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(Diane Labombarbe/iStockphoto)
(Diane Labombarbe/iStockphoto)

Leslie Beck

Can extra calcium hurt your heart? Add to ...

Last week, calcium supplements were called into question after a report concluded that regularly taking them might increase the risk of heart attack.

The report - a combined review of 11 studies conducted in the past 20 years - linked calcium supplements to a 30 per cent greater risk of heart attack, especially among people who also consumed high amounts of the mineral from their diet.

Based on their findings - and the fact that taking calcium only modestly reduces the risk of bone fracture - the study authors called for a reassessment of the role of calcium supplements in the prevention and treatment of osteoporosis.

Does this mean it's time to trade in your calcium pill for a glass of milk? It's too soon to say. Not one of the studies included in the analysis focused on heart attack or other cardiovascular events. The studies were designed to assess the relationship between calcium and bone health or colon polyps.

What's more, the researchers chose to exclude trials that gave participants calcium combined with vitamin D. The large U.S. Women's Health Initiative, for example, reported that calcium and vitamin D supplements had no effect on the risk of heart disease.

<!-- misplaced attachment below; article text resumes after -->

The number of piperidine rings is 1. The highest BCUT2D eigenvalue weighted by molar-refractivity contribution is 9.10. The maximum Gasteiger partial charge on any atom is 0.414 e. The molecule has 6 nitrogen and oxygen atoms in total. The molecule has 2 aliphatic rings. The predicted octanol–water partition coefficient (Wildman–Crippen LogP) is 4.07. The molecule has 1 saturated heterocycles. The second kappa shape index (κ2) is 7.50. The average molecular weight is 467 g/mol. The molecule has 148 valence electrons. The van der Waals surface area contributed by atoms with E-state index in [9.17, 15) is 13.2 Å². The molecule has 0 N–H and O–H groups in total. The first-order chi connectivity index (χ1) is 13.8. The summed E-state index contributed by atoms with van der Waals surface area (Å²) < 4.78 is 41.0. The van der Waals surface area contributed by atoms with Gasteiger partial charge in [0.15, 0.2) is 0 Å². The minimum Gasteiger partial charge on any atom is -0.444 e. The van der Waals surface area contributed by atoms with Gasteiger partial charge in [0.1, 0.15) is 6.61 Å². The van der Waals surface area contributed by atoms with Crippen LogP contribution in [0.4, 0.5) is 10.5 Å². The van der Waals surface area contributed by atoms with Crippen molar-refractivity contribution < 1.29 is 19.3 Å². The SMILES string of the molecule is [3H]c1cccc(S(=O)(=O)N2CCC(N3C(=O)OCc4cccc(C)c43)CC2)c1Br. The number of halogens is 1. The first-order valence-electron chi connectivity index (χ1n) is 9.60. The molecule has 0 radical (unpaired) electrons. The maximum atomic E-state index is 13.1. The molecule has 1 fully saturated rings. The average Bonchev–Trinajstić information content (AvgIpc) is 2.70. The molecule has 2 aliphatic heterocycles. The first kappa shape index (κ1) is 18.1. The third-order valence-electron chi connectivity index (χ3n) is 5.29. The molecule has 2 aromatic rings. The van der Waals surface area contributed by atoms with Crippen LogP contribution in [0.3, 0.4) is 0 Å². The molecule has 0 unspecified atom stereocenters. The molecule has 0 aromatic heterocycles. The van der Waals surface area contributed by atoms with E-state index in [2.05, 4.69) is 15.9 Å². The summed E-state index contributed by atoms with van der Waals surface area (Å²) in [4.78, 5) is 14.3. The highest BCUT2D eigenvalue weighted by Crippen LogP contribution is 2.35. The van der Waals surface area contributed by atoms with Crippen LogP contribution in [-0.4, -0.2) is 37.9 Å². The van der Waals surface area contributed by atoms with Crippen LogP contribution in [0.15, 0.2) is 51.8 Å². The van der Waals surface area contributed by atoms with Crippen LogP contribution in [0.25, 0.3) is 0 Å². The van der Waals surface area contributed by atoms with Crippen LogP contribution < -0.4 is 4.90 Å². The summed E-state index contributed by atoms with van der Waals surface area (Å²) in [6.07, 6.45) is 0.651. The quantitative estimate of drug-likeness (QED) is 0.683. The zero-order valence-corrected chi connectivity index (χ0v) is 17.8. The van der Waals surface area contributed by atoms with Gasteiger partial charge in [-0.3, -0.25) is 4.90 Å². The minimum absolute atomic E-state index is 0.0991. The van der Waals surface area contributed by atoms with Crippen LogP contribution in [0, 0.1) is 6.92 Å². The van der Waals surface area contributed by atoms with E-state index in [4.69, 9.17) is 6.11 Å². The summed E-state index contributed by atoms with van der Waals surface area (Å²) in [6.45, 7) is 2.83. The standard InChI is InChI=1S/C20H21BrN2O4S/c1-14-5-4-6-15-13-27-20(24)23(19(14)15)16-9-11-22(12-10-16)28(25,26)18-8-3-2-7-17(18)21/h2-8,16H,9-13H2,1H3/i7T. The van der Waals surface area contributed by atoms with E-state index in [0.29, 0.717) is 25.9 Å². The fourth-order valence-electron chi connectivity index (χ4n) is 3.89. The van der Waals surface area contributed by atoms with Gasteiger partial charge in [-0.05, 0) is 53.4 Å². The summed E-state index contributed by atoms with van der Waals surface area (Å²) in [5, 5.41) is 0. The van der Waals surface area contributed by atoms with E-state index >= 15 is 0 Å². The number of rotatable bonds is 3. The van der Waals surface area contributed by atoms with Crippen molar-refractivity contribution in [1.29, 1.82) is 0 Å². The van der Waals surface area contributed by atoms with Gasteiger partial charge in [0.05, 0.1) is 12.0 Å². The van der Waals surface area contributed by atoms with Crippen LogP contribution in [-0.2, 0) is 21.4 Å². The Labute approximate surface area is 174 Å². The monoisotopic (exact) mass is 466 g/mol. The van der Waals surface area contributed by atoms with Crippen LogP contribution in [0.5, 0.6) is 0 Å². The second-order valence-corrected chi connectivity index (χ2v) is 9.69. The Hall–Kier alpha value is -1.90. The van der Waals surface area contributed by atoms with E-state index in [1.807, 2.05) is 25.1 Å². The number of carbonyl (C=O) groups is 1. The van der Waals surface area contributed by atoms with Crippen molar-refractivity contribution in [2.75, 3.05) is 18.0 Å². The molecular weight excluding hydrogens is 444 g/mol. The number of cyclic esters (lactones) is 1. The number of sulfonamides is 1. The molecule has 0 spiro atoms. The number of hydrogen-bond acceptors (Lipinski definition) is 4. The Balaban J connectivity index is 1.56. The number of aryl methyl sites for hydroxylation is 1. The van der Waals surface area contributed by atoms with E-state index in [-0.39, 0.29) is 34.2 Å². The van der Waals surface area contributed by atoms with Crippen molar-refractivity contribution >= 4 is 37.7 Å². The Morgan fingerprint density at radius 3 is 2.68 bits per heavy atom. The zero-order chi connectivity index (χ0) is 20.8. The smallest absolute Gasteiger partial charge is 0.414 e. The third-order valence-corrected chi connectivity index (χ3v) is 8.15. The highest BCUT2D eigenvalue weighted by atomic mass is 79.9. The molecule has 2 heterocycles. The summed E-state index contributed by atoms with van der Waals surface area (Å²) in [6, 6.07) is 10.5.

Vitamin D deficiency has been shown to boost the risk of heart disease and heart attack. The nutrient helps keep heart cells healthy, maintains normal blood pressure and reduces inflammation.

Interestingly, among the trials included in the analysis that did measure the vitamin D status of participants, two reported blood vitamin D levels considered insufficient. (The researchers are currently conducting further research that will look at vitamin D with calcium supplements. The findings are expected to be published later this year.)

Last week's findings certainly shouldn't dissuade you from meeting your daily calcium requirements.

An adequate intake of calcium - from food and supplements - has repeatedly been shown to preserve bone density in older adults. Studies have revealed that age-related bone loss is more pronounced when dietary calcium is low, which is the case for many Canadians.

A low calcium diet is a risk factor for osteoporosis, a silent disease characterized by low bone mass making bones fragile and more likely to break.

Adults aren't the only ones who need calcium for bone health. Adequate calcium is also vital for kids to build strong bones and teeth. In fact, our bones continue building mass until sometime in our twenties, when they stop and natural bone loss begins.

Getting enough calcium also helps keep blood pressure in check. Several studies have found that increasing calcium intake from food and supplements reduces blood pressure in people with and without hypertension.

Calcium-rich dairy products are key components of the DASH diet, an eating pattern proven to dramatically lower elevated blood pressure in people. (DASH stands for Dietary Approaches to Stop Hypertension.)